The government is unable to find an estimated Rs 2.1 lakh crore that is needed to construct four ‘priority’ strategic railway lines on the China border.The final location survey (FLS) for these four railway lines is currently being undertaken by the Ministry of Railways after the Cabinet Committee on Security (CCS) gave its approval in December 2015.
Government sources told The Indian Express that the matter has been discussed repeatedly by the Empowered Committee on Border Infrastructure (ECBI), chaired by the Cabinet Secretary, but no conclusive decision on the funding could be arrived at.
The Ministry of Defence has also raised the issue in the Central Permanent Coordination Framework, which has representatives of the Ministry of Railways. The preliminary estimate of Rs 2.1 lakh crore for construction of the four strategic railway lines was provided by the Railways, and a Steering Committee under Secretary (Expenditure) in the Ministry of Finance was formed to look for ways to finance the construction.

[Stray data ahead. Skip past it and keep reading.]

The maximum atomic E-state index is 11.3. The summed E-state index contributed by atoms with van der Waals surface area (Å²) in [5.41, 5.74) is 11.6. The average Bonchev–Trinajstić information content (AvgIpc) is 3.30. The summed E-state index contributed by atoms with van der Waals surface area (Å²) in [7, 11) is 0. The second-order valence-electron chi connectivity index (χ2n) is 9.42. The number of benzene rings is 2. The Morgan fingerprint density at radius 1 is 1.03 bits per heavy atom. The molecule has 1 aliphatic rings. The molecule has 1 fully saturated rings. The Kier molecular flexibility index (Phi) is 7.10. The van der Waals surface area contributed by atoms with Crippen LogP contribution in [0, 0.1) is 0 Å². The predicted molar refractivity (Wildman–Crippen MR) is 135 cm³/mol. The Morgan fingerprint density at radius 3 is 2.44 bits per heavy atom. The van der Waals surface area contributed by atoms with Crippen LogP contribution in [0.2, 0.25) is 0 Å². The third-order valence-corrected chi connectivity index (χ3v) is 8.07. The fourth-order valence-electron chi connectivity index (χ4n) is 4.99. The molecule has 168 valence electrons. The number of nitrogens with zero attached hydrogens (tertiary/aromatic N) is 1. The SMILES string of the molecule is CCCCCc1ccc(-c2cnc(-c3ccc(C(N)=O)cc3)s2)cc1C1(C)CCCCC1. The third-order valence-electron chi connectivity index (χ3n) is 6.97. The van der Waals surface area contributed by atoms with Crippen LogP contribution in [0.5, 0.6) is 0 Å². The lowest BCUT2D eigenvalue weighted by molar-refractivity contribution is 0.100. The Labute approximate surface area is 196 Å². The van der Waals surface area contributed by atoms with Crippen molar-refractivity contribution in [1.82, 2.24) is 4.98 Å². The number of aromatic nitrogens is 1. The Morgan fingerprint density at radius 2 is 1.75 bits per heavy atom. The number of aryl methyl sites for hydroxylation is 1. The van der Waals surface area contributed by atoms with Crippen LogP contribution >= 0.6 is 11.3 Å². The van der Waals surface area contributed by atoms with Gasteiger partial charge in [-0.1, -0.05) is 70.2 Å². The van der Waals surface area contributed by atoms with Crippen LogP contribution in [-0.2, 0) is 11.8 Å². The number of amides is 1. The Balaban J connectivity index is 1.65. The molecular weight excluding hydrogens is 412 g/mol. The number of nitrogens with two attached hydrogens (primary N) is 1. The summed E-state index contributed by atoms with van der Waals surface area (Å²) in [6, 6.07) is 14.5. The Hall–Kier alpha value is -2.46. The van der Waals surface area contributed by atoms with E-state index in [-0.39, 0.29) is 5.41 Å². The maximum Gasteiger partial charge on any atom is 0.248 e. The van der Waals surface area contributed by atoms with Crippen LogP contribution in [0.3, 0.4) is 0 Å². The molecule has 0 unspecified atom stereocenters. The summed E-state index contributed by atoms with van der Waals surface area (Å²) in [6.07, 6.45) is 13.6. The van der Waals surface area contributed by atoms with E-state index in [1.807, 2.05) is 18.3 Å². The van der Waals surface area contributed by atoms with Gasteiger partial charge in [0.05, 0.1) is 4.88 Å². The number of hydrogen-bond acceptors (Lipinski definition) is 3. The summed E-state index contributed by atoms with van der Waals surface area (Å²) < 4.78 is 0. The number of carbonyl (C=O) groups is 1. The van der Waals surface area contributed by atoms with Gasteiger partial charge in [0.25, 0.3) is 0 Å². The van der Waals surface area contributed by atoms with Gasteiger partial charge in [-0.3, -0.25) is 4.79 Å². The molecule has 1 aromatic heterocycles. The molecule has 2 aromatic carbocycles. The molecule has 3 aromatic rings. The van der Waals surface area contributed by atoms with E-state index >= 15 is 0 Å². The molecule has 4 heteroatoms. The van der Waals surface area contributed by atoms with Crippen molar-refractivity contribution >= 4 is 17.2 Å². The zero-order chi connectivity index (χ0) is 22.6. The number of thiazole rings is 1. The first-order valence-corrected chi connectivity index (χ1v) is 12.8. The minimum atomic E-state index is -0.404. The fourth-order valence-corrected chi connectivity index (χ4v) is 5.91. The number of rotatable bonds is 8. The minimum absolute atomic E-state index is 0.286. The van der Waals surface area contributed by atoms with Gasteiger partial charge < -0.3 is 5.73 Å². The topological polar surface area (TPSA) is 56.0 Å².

As per government sources, Railways have declined to fund construction of these four lines, calling them commercially unviable, both in projected passenger and freight traffic. The Ministry of Defence had allocated Rs 344.84 crore in FY 2016-17 for the FLS of four strategic lines — the 378-km Missamari-Tenga-Tawang line, the 498-km Bilaspur-Manali-Leh line, the 227-km Pasighat-Tezu-Rupai line, and the 249-km North Lakhimpur-Bame-Silapathar line — after the CCS decided to take them up for construction on priority.
Each of these lines will pass through high-altitude terrain of the Himalayas, with issues pertaining to stability, geology, construction, maintenance and repair which need a detailed study. Once constructed, the Bilaspur-Manali-Leh corridor will be the highest railway line in the world, surpassing China’s Qinghai-Tibet railway.
The construction costs are going to be very high because of the very difficult terrain in which these lines will be constructed. Government sources fear that the estimated costs will further shoot up after the FLS is completed in a couple of years, and a detailed project report presented by the Railways.
These four ‘priority’ lines are part of the 14 strategic lines which were identified for development in November 2010, among the 28 railway lines in border areas approved ‘in principle’ by the Defence Minister in January 2010. Preliminary survey for 10 of the 14 lines was completed, but no further work was done even though these rail lines were declared national projects.